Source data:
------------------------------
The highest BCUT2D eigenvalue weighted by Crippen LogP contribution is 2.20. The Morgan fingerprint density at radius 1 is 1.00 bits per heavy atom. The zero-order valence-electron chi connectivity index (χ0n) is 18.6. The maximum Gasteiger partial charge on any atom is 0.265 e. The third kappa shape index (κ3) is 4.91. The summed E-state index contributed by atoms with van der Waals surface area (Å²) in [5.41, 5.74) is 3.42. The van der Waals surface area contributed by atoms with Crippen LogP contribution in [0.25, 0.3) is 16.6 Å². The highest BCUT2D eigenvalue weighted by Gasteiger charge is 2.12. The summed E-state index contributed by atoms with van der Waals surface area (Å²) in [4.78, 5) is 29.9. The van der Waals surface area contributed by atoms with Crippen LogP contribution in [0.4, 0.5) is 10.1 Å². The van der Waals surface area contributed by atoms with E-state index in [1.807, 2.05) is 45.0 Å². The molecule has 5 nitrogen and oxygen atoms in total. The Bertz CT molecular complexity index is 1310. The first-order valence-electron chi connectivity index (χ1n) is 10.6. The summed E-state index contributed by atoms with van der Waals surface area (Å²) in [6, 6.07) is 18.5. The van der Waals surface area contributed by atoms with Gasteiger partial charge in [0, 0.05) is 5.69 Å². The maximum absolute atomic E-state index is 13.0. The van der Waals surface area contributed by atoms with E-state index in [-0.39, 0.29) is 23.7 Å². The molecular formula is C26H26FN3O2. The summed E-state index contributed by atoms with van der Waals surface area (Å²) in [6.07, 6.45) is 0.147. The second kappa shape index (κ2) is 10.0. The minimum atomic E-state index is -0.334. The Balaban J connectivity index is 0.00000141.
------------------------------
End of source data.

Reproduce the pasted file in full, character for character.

The highest BCUT2D eigenvalue weighted by Crippen LogP contribution is 2.20. The Morgan fingerprint density at radius 1 is 1.00 bits per heavy atom. The zero-order valence-electron chi connectivity index (χ0n) is 18.6. The maximum Gasteiger partial charge on any atom is 0.265 e. The third kappa shape index (κ3) is 4.91. The summed E-state index contributed by atoms with van der Waals surface area (Å²) in [5.41, 5.74) is 3.42. The van der Waals surface area contributed by atoms with Crippen LogP contribution in [0.25, 0.3) is 16.6 Å². The highest BCUT2D eigenvalue weighted by Gasteiger charge is 2.12. The summed E-state index contributed by atoms with van der Waals surface area (Å²) in [4.78, 5) is 29.9. The van der Waals surface area contributed by atoms with Crippen LogP contribution in [0.4, 0.5) is 10.1 Å². The van der Waals surface area contributed by atoms with E-state index in [1.807, 2.05) is 45.0 Å². The molecule has 5 nitrogen and oxygen atoms in total. The Bertz CT molecular complexity index is 1310. The first-order valence-electron chi connectivity index (χ1n) is 10.6. The summed E-state index contributed by atoms with van der Waals surface area (Å²) in [6, 6.07) is 18.5. The van der Waals surface area contributed by atoms with Gasteiger partial charge in [0, 0.05) is 5.69 Å². The maximum absolute atomic E-state index is 13.0. The van der Waals surface area contributed by atoms with E-state index in [-0.39, 0.29) is 23.7 Å². The molecular formula is C26H26FN3O2. The summed E-state index contributed by atoms with van der Waals surface area (Å²) in [6.07, 6.45) is 0.147. The second kappa shape index (κ2) is 10.0. The minimum atomic E-state index is -0.334. The Balaban J connectivity index is 0.00000141.